Channelpedia

PubMed 26792207


Referenced in Channelpedia wiki pages of: none

Automatically associated channels: TRP , TRPV , TRPV4



Title: Transient receptor potential cation channel, subfamily V, member 4 and airway sensory afferent activation: Role of adenosine triphosphate.

Authors: Sara J Bonvini, Mark A Birrell, Megan S Grace, Sarah A Maher, John J Adcock, Michael A Wortley, Eric Dubuis, Yee-Man Ching, Anthony P Ford, Fisnik Shala, Montserrat Miralpeix, Gema Tarrason, Jaclyn A Smith, Maria G Belvisi

Journal, date & volume: J. Allergy Clin. Immunol., 2016 Jan 11 , ,

PubMed link: http://www.ncbi.nlm.nih.gov/pubmed/26792207


Abstract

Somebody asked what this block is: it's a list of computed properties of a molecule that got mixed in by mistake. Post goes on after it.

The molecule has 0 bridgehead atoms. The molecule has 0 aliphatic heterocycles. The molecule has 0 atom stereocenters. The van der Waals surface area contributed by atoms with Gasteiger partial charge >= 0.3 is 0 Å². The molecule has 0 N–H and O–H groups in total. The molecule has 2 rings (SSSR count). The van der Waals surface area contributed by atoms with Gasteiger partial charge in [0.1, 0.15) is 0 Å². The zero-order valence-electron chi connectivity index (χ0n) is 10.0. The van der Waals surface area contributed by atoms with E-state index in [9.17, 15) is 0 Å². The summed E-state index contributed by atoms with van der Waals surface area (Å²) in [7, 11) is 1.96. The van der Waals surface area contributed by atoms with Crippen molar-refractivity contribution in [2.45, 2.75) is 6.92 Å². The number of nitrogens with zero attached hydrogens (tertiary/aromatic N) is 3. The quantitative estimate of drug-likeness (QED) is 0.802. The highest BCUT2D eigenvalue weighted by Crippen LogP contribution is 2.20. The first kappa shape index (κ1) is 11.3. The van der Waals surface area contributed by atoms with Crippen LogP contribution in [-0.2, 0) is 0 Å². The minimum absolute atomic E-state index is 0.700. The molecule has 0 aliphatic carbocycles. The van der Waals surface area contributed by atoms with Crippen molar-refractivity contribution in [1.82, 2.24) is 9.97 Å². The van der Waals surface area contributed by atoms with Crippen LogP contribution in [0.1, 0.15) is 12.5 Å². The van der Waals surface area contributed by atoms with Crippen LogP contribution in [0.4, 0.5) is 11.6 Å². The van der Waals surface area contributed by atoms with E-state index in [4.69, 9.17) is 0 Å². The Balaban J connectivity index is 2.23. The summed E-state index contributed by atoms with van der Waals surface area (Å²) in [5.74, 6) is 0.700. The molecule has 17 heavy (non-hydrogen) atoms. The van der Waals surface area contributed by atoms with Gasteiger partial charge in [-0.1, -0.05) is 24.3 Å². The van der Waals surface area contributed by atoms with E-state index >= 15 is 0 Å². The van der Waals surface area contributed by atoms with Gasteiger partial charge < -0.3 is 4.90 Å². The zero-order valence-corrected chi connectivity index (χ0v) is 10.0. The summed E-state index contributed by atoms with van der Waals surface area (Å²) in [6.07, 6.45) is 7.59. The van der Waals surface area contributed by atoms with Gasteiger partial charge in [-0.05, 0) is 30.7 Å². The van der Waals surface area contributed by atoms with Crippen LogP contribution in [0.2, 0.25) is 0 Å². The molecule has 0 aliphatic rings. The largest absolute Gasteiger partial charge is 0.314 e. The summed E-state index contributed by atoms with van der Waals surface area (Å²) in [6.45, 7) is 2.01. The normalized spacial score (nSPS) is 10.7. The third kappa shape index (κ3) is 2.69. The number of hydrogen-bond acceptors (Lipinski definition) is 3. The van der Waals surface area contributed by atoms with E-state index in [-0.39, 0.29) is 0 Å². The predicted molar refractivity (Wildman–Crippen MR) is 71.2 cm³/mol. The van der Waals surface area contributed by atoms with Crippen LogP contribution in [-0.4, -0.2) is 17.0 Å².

Sensory nerves innervating the airways play an important role in regulating various cardiopulmonary functions, maintaining homeostasis under healthy conditions and contributing to pathophysiology in disease states. Hypo-osmotic solutions elicit sensory reflexes, including cough, and are a potent stimulus for airway narrowing in asthmatic patients, but the mechanisms involved are not known. Transient receptor potential cation channel, subfamily V, member 4 (TRPV4) is widely expressed in the respiratory tract, but its role as a peripheral nociceptor has not been explored.We hypothesized that TRPV4 is expressed on airway afferents and is a key osmosensor initiating reflex events in the lung.We used guinea pig primary cells, tissue bioassay, in vivo electrophysiology, and a guinea pig conscious cough model to investigate a role for TRPV4 in mediating sensory nerve activation in vagal afferents and the possible downstream signaling mechanisms. Human vagus nerve was used to confirm key observations in animal tissues.Here we show TRPV4-induced activation of guinea pig airway-specific primary nodose ganglion cells. TRPV4 ligands and hypo-osmotic solutions caused depolarization of murine, guinea pig, and human vagus and firing of Aδ-fibers (not C-fibers), which was inhibited by TRPV4 and P2X3 receptor antagonists. Both antagonists blocked TRPV4-induced cough.This study identifies the TRPV4-ATP-P2X3 interaction as a key osmosensing pathway involved in airway sensory nerve reflexes. The absence of TRPV4-ATP-mediated effects on C-fibers indicates a distinct neurobiology for this ion channel and implicates TRPV4 as a novel therapeutic target for neuronal hyperresponsiveness in the airways and symptoms, such as cough.